Virtual Teams For Dummies
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The onboarding process is a time when employees need to feel welcomed to the team and have everything clearly explained to them so that they can hit the ground running in their new role. Here are some important steps you can take to develop a strong onboarding process for your remote employees:

1. Have tools and technology ready.

You may provide a laptop, phone, or other office equipment to your remote employees. Make sure you send them to your new team members’ remote offices before the first day. Whether you like it or not, not having the tools and technology ready to go communicates some unsettling messages like “we weren’t really ready for you,” “we were too busy to focus on you,” or “we have more important things to do than to get you set up.”

2. Send a welcome care package.

Ship your new hires a care package full of company swag and a message from the team to arrive on their first day to welcome them and showcase a bit of your culture. Your newly hired remote employees will love it because they immediately feel a part of team. Some of the best welcome kits that I’ve seen include these ideas:

  • Company mugs, water bottles, T-shirts, hats, pencils
  • Company journal with the values on the front and an explanation of the values on the inside cover
  • Leadership books that the team members have read and reference frequently to improve team culture and relationships
  • Team welcome cards signed by everyone (ideally, handwritten but electronic signatures can work too)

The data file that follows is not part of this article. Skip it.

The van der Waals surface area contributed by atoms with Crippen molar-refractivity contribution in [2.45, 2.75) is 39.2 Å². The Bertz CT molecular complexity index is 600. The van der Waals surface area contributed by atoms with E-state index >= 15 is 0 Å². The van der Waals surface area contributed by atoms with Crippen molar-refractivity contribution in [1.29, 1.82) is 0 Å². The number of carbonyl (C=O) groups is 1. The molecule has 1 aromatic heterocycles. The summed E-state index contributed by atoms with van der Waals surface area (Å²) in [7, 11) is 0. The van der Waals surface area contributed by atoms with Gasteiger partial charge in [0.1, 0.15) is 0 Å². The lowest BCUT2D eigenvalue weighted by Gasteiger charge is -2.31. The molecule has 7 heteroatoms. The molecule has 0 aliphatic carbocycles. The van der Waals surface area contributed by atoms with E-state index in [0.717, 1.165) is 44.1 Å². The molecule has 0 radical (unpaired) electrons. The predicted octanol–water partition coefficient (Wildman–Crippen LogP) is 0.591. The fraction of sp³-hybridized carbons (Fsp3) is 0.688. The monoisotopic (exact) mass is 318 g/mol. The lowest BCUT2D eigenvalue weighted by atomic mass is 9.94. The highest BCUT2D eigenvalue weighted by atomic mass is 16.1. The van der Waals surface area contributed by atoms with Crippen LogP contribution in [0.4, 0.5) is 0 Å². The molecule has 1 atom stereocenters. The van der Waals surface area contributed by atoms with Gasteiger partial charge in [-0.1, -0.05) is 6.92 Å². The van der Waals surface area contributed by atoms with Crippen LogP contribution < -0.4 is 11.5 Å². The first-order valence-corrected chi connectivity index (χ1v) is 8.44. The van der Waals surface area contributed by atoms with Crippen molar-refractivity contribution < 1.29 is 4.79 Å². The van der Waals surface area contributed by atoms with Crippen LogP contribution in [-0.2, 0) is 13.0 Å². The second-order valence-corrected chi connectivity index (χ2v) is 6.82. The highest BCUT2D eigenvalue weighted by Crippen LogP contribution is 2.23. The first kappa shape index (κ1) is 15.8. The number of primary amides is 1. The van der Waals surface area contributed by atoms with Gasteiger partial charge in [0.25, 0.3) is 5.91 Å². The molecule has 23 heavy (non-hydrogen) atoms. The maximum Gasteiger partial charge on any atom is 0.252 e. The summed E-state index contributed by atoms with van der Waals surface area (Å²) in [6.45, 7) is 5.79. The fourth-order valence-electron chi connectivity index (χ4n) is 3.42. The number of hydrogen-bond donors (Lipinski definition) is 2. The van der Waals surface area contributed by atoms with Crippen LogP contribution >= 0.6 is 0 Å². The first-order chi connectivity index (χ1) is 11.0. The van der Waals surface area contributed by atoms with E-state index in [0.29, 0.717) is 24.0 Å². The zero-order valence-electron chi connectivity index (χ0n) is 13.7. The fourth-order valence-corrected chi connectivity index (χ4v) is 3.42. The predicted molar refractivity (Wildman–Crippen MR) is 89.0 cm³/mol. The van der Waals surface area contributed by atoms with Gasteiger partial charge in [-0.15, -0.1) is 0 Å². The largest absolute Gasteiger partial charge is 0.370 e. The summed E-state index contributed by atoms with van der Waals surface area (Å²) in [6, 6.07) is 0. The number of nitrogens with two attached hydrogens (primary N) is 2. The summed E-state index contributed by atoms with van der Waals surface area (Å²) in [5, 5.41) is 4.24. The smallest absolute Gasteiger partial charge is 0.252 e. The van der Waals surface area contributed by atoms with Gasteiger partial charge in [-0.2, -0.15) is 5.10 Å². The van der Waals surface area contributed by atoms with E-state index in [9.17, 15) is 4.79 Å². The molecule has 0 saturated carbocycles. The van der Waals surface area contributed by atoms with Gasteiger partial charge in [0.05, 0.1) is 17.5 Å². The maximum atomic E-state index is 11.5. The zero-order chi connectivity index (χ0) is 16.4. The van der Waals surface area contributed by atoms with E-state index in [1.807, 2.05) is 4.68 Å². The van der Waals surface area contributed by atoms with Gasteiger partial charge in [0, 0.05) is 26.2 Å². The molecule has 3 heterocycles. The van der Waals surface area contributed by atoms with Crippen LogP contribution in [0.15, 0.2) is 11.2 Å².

• A welcome message from the CEO or founder
  • A calendar of important company events, including all-hands meetings, company retreats, and so on
  • A checklist of tasks to complete in the first 15 days that includes connecting with different people in the company, doing research on the company website to answer trivia questions, taking pictures of their remote office, sharing where they live and a story about themselves, and completing important HR paperwork, nondisclosure agreements, or benefits.

Even if you don’t have a bunch of company swag, look to several online companies that specialize in beautiful care packages for onboarding. Whatever you decide, just be sure to make your new hires’ first day special.

3. Plan and budget for one in-person meeting the first month.

Many virtual companies I work with swear by the practice of investing in meeting their new employees in person the first week or month. The manager may visit the new team members at their home or town, or the new team members may journey to the home office (if one exists) to meet the company executives. Doing so provides a chance to hear stories about the company culture, vision, and values. Furthermore, it speaks volumes to the new team members about how important they are to the team. If time and expense is a deterrent, have a face-to-face meeting using videoconferencing technology.

4. Create a training and coaching plan developed for their role.